Battle of Nola (214 BC)

The Third Battle of Nola was fought in 214 BC between Hannibal and a Roman army led by Marcus Claudius Marcellus. It was Hannibal's third attempt to take the town of Nola. Once again, Marcellus successfully prevented the town's capture.

Third Battle of Nola
Part of the Second Punic War
Campania bellum Hannibalicum 214 aC.png
The campaign of 214 BC in Campania.
Date214 BC
Nola, present-day Italy
Result Stalemate
Carthage standard.svg Carthage Vexilloid of the Roman Empire.svg Roman Republic
Commanders and leaders
Carthage standard.svgHannibal

Vexilloid of the Roman Empire.svgMarcus Claudius Marcellus

Vexilloid of the Roman Empire.svgGaius Claudius Nero


Upon Hannibal's descent from the Alps, over three years he had won an impressive string of victories against Rome[1] The battles of Ticinus, Trebia, Trasimene and Cannae were some of his more notable victories. [2] These had been disastrous defeats for the Romans, especially Cannae. This victory by Hannibal brought the Romans to the brink of despair.[3] The Senate had issued a decree that forbade anyone to say the word, "Peace"[3] within the city itself. Mourning was legislatively circumscribed to 30 days[3] and women were not permitted to cry in the public venues.[3] In spite of these and other similar measures, there was much despair in the city.[4]

However, in spite of his tremendous blows against Rome, Hannibal could not take the city itself. He did not consider that he had the resources that a siege of the city would have required [3]so did not attempt it. Another factor was that even after the Battle of Cannae, Hannibal had not been able to break up the Roman confederation.[2] Not a single member of the confederation broke its treaty with Rome.[3] The roots of Roman power in the peninsula went deep, based upon time and the mutual benefit that both Rome and her subordinate allies had received from the alliance.[2] There were colonies that had been detached from Rome in Cisalpine Gaul, but to date there had been no breach of the confederation.[2]

Hannibal recognised that being able to detach the confederates from Rome itself would help cement a lasting victory.[5] So after the Battle of Cannae, Hannibal engaged in diplomacy to this effect. Philip V of Macedon promised Hannibal that he would provide naval and military support. Philip hoped to simultaneously strike a blow against Rome while regaining Epirus. In addition, Hiero II of Syracuse had recently died, and his successor, Hieronymus of Syracuse, concluded a treaty with Hannibal. With the aim of detaching some of the confederates from Rome, Hannibal released all the prisoners who were from Roman confederate cities without requiring any ransom.[6]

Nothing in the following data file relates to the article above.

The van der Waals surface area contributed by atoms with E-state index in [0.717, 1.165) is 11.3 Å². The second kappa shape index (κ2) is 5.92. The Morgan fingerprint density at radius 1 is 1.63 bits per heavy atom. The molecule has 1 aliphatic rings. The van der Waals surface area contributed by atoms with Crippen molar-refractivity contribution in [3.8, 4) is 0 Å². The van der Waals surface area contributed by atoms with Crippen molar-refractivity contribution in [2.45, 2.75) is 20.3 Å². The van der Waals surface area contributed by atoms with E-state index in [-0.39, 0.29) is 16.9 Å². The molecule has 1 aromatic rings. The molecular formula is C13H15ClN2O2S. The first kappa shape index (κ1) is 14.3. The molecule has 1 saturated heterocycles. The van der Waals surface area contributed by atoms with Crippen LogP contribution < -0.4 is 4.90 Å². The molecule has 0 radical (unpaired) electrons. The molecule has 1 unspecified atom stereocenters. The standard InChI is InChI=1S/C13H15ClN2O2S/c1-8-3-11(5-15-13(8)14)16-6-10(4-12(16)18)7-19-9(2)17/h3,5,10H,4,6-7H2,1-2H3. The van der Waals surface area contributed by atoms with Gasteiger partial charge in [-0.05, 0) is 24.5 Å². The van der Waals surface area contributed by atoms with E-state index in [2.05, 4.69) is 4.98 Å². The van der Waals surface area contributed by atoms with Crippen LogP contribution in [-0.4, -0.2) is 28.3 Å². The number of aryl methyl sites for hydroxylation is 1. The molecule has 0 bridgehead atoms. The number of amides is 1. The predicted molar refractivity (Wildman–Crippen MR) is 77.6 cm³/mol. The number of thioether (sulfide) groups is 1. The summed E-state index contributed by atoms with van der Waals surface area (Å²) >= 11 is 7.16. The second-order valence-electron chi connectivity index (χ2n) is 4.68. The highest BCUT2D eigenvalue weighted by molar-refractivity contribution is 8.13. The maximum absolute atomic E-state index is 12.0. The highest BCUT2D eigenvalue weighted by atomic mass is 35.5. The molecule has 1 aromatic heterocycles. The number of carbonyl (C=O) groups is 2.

In spite of Hannibal's military ascendancy over Rome, his situation was weak.[6] His finances were stretched to their limit.[6] So he sent a deputation to Rome requesting money in return for hostages.[6] This deputation was forbidden to even enter the city, and the Senate forbid anyone from purchasing hostages from the Carthaginians, deeming the enrichment of Hannibal by using the wealth of Rome and its citizens to be unacceptable.[6]

Yet a number of Rome's allies did change sides.[7] Capua, the second city in Italy and in a commanding position on the plains of Campania switched sides and joined Hannibal.[7] This city had been oppressed by the Romans facing discriminatory treatment by the Senate and the chief magistrates of the Republic.[6] This city was able to furnish Hannibal with 30,000 foot[8] and 4,000[8] cavalry. Similarly Uxuntum, much of Bruttia, much of Lucaria, the Picentes of Salernia, the Harpini and almost all of Samnium joined Hannibal's side.[8] In effect, Hannibal managed to win over virtually all of southern Italy.[9] From the mouth of the Vulturnus river to the peninsula of Mons Garganus and south, only a string of Roman forts held out against Hannibal and his allies.[6]


  1. ^ Dodge 1994
  2. ^ a b c d Dodge 1994, p. 382
  3. ^ a b c d e f Dodge 1994, p. 386
  4. ^ Dodge 1994, p. 388
  5. ^ Dodge 1994, p. 383
  6. ^ a b c d e f g Dodge 1994, p. 391
  7. ^ a b Dodge 1994, p. 393
  8. ^ a b c Dodge 1994, p. 392
  9. ^ Dodge 1994, p. 397


  • Dodge, Theodore (1994). Hannibal. Mechanicsburg, PA: Greenhill Books. ISBN 9781853671791. Reprint of 1891 work.

Coordinates: 40°55′34″N 14°31′39″E / 40.9261°N 14.5275°E / 40.9261; 14.5275